Can eating bone broth help your skin look younger? Can a scoop of collagen powder in your drink? Can eating broccoli? And why does collagen matter anyway?
What Is Collagen?
It is the most abundant protein in the human body, accounting for about 30 % of our body’s proteins. Its fiber-like structure helps build connective tissue and is a major component of skin, bones, muscles, cartilage, and tendons. It helps make our tissues stronger, gives our skin strength and elasticity, plays a role in replacing dead skin cells, helps the new cells grow, contributes to joint health, and builds a protective layer for our organs.
There are 28 types of collagen in the human body, and over 90% of it is type I collagen. It is present in scar tissue, tendons, ligaments, bones, the dermis, the dentin, and organ capsules. Type II collagen is found in elastic cartilage, providing joint support. Type III collagen is a major structural component in large blood vessels, the uterus, and the bowel.
What Causes Collagen Loss?
As we age, our bodies gradually produce less collagen, but external factors such as excess sun exposure, smoking and alcohol, lack of sleep and exercise, and eating too much sugar and refined carbohydrates make its levels drop more quickly.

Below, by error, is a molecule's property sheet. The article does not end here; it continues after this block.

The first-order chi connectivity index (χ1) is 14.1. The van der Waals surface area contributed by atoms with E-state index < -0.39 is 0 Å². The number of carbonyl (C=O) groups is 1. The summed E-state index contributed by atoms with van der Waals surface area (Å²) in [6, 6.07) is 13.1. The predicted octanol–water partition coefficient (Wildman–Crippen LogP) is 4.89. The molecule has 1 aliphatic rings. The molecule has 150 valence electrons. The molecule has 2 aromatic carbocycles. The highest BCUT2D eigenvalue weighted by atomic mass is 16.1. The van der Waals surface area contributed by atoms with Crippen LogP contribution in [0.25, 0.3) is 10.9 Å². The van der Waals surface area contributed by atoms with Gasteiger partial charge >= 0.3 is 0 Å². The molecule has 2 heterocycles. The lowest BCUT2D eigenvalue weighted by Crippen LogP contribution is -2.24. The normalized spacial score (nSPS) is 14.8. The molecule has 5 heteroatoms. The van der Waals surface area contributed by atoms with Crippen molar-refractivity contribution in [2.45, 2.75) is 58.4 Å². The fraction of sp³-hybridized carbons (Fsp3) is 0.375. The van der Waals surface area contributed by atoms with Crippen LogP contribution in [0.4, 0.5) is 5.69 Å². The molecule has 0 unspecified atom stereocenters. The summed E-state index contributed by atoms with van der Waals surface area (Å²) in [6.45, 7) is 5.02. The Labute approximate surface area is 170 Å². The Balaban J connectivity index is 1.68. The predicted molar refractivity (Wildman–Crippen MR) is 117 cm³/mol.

Prolonged exposure to sunlight causes collagen to break down rapidly and reduces its production – a study that measured its content and distribution in sun-damaged skin found that total content was 20% less in sun-damaged skin compared to non-solar-exposed skin.
Smoking generates free radicals that damage repair mechanisms and reduce collagen and elastin synthesis, leading to premature skin aging.
Regular alcohol intake reduces the skin’s antioxidant defense system, dehydrates the skin (which causes the forming of wrinkles), and causes dilation of facial capillaries, which results in redness of the skin.
Sleep plays a vital role in restoring the immune system, and changes in immune response may affect collagen production – in fact, prolonged sleep deprivation breaks the skin barrier’s function.